Leo Ornstein (11 December 1895 - 24 February 2002) was an Ukrainian-American composer and pianist. A child prodigy, he came to the United States with his family in 1907. He gained fame in the 1910s and 1920s as a brilliant pianist and avant-garde composer. Yet in the early 1930s he pulled back from his public life and sank into obscurity for decades. All this time he kept writing music, though, while teaching at his own school, the Ornstein School of Music in Philadelphia.
In the 1970s Ornstein and his music were rediscovered. He lived a long life and only passed away in 2002 at age 106.
Leo Ornstein and Frank Zappa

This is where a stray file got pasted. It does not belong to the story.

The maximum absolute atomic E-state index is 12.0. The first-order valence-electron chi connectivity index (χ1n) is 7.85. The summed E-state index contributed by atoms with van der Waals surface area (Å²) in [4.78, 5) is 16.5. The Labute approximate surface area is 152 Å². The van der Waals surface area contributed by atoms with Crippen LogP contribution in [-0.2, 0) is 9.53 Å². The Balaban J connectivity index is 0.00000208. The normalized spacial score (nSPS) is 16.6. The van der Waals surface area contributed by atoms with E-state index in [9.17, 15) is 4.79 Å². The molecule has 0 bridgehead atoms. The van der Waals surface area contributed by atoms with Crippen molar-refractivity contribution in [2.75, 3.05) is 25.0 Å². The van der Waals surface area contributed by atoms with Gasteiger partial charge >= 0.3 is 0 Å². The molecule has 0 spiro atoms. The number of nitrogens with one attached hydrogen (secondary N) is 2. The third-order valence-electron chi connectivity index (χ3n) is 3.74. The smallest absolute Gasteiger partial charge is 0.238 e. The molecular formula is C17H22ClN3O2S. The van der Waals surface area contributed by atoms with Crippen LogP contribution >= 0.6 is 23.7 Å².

Frank Zappa mentioned Leo Ornstein in his list of influences in the sleeve of his debut album Freak Out!, under the title: These People Have Contributed Materially in Many Ways to Make Our Music What it is. Please Do Not Hold it Against them."
Zappa about Leo Ornstein
"There were a couple of people who were vying for the title of "Bad Boy of Music" during that period. The other guy was Leo Ornstein, who was a composer who wrote piano music, some of which was to be played with a two-by-four. One of his pieces was called "Wild Men's Dance." You couldn't play the chords with your fingers, you needed a 2-by-4. You can imagine a guy in a tuxedo in Carnegie Hall going DUN DUN DUN DUN DUN – "This is 'Wild Men's Dance'! I'm the Bad Boy of Music! DUN DUN!" - Frank Zappa, quoted from The Mother Of All Interviews (Part 2).